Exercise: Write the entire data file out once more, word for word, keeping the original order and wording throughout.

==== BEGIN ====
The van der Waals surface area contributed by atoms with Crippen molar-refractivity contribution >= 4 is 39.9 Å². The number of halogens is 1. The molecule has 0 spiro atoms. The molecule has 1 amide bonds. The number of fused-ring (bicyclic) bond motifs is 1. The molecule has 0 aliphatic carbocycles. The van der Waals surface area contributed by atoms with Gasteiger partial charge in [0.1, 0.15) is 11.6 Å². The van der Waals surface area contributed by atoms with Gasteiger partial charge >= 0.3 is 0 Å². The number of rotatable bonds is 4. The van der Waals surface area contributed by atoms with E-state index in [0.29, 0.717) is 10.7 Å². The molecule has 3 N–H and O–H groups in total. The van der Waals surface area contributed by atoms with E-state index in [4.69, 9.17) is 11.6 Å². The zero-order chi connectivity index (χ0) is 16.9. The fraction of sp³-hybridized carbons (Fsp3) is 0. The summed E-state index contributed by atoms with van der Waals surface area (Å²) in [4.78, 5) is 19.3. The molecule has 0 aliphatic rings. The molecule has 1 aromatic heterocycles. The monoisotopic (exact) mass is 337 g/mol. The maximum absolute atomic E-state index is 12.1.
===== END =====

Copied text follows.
The van der Waals surface area contributed by atoms with Crippen molar-refractivity contribution >= 4 is 39.9 Å². The number of halogens is 1. The molecule has 0 spiro atoms. The molecule has 1 amide bonds. The number of fused-ring (bicyclic) bond motifs is 1. The molecule has 0 aliphatic carbocycles. The van der Waals surface area contributed by atoms with Gasteiger partial charge in [0.1, 0.15) is 11.6 Å². The van der Waals surface area contributed by atoms with Gasteiger partial charge >= 0.3 is 0 Å². The number of rotatable bonds is 4. The van der Waals surface area contributed by atoms with E-state index in [0.29, 0.717) is 10.7 Å². The molecule has 3 N–H and O–H groups in total. The van der Waals surface area contributed by atoms with E-state index in [4.69, 9.17) is 11.6 Å². The zero-order chi connectivity index (χ0) is 16.9. The fraction of sp³-hybridized carbons (Fsp3) is 0. The summed E-state index contributed by atoms with van der Waals surface area (Å²) in [4.78, 5) is 19.3. The molecule has 0 aliphatic rings. The molecule has 1 aromatic heterocycles. The monoisotopic (exact) mass is 337 g/mol. The maximum absolute atomic E-state index is 12.1.